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Test loads?

Mrmask

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What are they and what do they do?

I have a digital multimeter. Why would I need to test the ampage with an additional circuit board.

Links are fine but please point to the correct page on them if it is a multi-page faq.
 

lasersbee

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Hmmmm... Time to do some research and reading....

Try "Test Load" or "Dummy Load" or "Dummy Test load" using
the [Search] button... that might work...:whistle:

Jerry
 
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On non linear drivers such as the Flexdrive, you need a test load to simulate the laser diode in order to set the current on the driver before connecting the real diode.

On linear drivers such as all the LM317 or similars based drivers (the DDL driver), all you need is your multimeter as load to set the current. These drivers will keep the current constant regardless of the load, so the multimeter itself will work just fine.
 
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On non linear drivers such as the Flexdrive, you need a test load to simulate the laser diode in order to set the current on the driver before connecting the real diode.

On linear drivers such as all the LM317 or similars based drivers (the DDL driver), all you need is your multimeter as load to set the current. These drivers will keep the current constant regardless of the load, so the multimeter itself will work just fine.
Flexdrive's have to have a load connected to them before power is applied. If you connect the diode with a DMM in series to measure the current, you run the risk of the driver being set too high and instantly blowing your LD.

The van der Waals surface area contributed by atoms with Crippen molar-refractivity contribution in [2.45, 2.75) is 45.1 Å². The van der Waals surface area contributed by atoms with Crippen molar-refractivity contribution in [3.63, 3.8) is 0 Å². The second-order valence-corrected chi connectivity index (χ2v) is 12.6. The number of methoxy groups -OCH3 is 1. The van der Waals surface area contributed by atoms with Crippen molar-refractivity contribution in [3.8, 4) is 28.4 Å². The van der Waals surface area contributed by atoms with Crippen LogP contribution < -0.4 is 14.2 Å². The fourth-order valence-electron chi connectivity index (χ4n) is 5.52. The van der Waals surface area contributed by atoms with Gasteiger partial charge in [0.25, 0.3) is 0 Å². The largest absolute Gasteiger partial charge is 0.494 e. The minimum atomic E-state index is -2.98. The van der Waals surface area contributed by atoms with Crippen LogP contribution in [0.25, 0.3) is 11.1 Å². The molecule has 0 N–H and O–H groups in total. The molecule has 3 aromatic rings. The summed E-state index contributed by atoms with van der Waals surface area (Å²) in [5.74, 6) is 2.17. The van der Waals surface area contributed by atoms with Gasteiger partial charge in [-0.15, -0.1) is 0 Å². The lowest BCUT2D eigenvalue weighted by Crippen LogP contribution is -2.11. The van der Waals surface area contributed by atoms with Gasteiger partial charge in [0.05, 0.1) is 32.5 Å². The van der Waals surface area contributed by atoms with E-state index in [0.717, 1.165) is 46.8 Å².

Also, all LD to driver connections need to be soldered. Unless your willing to solder your DMM leads to the LD and driver, you risk a momentary open, even a micro-second open, IE: bad connection, will blow the LD, due to capacitor discharge.
And lastly, the less times you subject your LD to the heat of a soldering iron, the better off your diode will be.(without a test load, you have to solder wires to it to test, then desolder the wires, then resolder again to the driver)
 

mfo

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What are they and what do they do?

I have a digital multimeter. Why would I need to test the ampage with an additional circuit board.

Links are fine but please point to the correct page on them if it is a multi-page faq.
Read the guide in my signature.
 

Mrmask

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Thank you Hallucynogenyc and Greenmechanic for the advice.

I tried to read the guide but it really made little sense in this part in question. Was he trying to hook up 6 red diodes and 1 blue in the picture? Or were those extra electronics parts that should or shouldn't come with my driver.

Oh and I look at the first 3 threads that look relevant before posting. After that it's just easier to ask.
 
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Those 6 things are normal diodes. They have a 0.7V drop, so in order to simulate a red diode which has a 4V drop, we use 6 of them in series ;)

The "blue" thing is a resistor which we use to measure the current with the MM. It's called indirect current measurement, google it for more info.
 

mfo

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Those 6 things are normal diodes. They have a 0.7V drop, so in order to simulate a red diode which has a 4V drop, we use 6 of them in series ;)

The "blue" thing is a resistor which we use to measure the current with the MM. It's called indirect current measurement, google it for more info.
Actually, red diodes typically have around a three volt drop, so you should be using four diodes in series instead of six. Six diodes are used for blu-rays.
 

lasersbee

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Actually, red diodes typically have around a three volt drop, so you should be using four diodes in series instead of six. Six diodes are used for blu-rays.
Exactly.... That is the norm for RED and Blu-ray Laser Diodes respectively..

Jerry
 




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